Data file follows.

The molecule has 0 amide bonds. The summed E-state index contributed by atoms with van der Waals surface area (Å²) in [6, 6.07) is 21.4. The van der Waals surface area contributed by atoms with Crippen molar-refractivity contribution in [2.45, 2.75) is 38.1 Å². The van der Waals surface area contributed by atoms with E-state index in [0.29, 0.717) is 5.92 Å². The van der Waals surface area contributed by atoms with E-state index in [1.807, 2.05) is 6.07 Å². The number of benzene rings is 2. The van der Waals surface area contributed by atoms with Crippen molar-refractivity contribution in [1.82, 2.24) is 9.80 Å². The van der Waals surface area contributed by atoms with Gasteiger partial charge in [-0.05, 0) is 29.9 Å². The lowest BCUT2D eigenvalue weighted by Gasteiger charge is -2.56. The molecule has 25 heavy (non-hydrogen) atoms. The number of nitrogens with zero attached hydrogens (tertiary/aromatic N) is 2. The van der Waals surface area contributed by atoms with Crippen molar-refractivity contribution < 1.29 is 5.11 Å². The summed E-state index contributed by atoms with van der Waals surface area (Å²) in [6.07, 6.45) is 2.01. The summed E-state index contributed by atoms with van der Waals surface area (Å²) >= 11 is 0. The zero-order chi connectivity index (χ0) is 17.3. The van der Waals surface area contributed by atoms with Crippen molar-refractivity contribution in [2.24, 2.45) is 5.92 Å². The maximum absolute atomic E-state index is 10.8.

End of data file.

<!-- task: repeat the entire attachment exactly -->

The molecule has 0 amide bonds. The summed E-state index contributed by atoms with van der Waals surface area (Å²) in [6, 6.07) is 21.4. The van der Waals surface area contributed by atoms with Crippen molar-refractivity contribution in [2.45, 2.75) is 38.1 Å². The van der Waals surface area contributed by atoms with E-state index in [0.29, 0.717) is 5.92 Å². The van der Waals surface area contributed by atoms with E-state index in [1.807, 2.05) is 6.07 Å². The number of benzene rings is 2. The van der Waals surface area contributed by atoms with Crippen molar-refractivity contribution in [1.82, 2.24) is 9.80 Å². The van der Waals surface area contributed by atoms with Gasteiger partial charge in [-0.05, 0) is 29.9 Å². The lowest BCUT2D eigenvalue weighted by Gasteiger charge is -2.56. The molecule has 25 heavy (non-hydrogen) atoms. The number of nitrogens with zero attached hydrogens (tertiary/aromatic N) is 2. The van der Waals surface area contributed by atoms with Crippen molar-refractivity contribution < 1.29 is 5.11 Å². The summed E-state index contributed by atoms with van der Waals surface area (Å²) in [6.07, 6.45) is 2.01. The summed E-state index contributed by atoms with van der Waals surface area (Å²) >= 11 is 0. The zero-order chi connectivity index (χ0) is 17.3. The van der Waals surface area contributed by atoms with Crippen molar-refractivity contribution in [2.24, 2.45) is 5.92 Å². The maximum absolute atomic E-state index is 10.8.